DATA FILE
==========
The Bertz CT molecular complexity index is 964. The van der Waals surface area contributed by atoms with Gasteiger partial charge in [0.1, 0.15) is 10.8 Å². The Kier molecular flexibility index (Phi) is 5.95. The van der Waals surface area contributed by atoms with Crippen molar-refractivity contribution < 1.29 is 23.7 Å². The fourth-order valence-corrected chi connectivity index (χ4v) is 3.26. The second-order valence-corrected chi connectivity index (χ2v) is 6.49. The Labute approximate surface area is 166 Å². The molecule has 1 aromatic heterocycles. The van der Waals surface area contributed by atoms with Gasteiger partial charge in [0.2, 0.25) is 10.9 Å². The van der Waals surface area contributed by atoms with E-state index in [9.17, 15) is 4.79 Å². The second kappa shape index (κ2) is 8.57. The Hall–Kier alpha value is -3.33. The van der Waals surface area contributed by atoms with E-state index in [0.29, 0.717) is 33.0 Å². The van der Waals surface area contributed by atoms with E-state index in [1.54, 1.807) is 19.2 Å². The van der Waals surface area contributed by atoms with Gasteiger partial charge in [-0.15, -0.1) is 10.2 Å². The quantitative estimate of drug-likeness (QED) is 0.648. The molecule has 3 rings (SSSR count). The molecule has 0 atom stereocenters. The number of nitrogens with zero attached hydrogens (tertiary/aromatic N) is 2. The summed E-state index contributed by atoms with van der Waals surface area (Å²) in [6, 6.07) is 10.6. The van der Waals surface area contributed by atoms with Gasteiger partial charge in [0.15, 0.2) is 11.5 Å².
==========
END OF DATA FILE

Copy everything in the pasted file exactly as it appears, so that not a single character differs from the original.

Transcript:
The Bertz CT molecular complexity index is 964. The van der Waals surface area contributed by atoms with Gasteiger partial charge in [0.1, 0.15) is 10.8 Å². The Kier molecular flexibility index (Phi) is 5.95. The van der Waals surface area contributed by atoms with Crippen molar-refractivity contribution < 1.29 is 23.7 Å². The fourth-order valence-corrected chi connectivity index (χ4v) is 3.26. The second-order valence-corrected chi connectivity index (χ2v) is 6.49. The Labute approximate surface area is 166 Å². The molecule has 1 aromatic heterocycles. The van der Waals surface area contributed by atoms with Gasteiger partial charge in [0.2, 0.25) is 10.9 Å². The van der Waals surface area contributed by atoms with E-state index in [9.17, 15) is 4.79 Å². The second kappa shape index (κ2) is 8.57. The Hall–Kier alpha value is -3.33. The van der Waals surface area contributed by atoms with E-state index in [0.29, 0.717) is 33.0 Å². The van der Waals surface area contributed by atoms with E-state index in [1.54, 1.807) is 19.2 Å². The van der Waals surface area contributed by atoms with Gasteiger partial charge in [-0.15, -0.1) is 10.2 Å². The quantitative estimate of drug-likeness (QED) is 0.648. The molecule has 3 rings (SSSR count). The molecule has 0 atom stereocenters. The number of nitrogens with zero attached hydrogens (tertiary/aromatic N) is 2. The summed E-state index contributed by atoms with van der Waals surface area (Å²) in [6, 6.07) is 10.6. The van der Waals surface area contributed by atoms with Gasteiger partial charge in [0.15, 0.2) is 11.5 Å².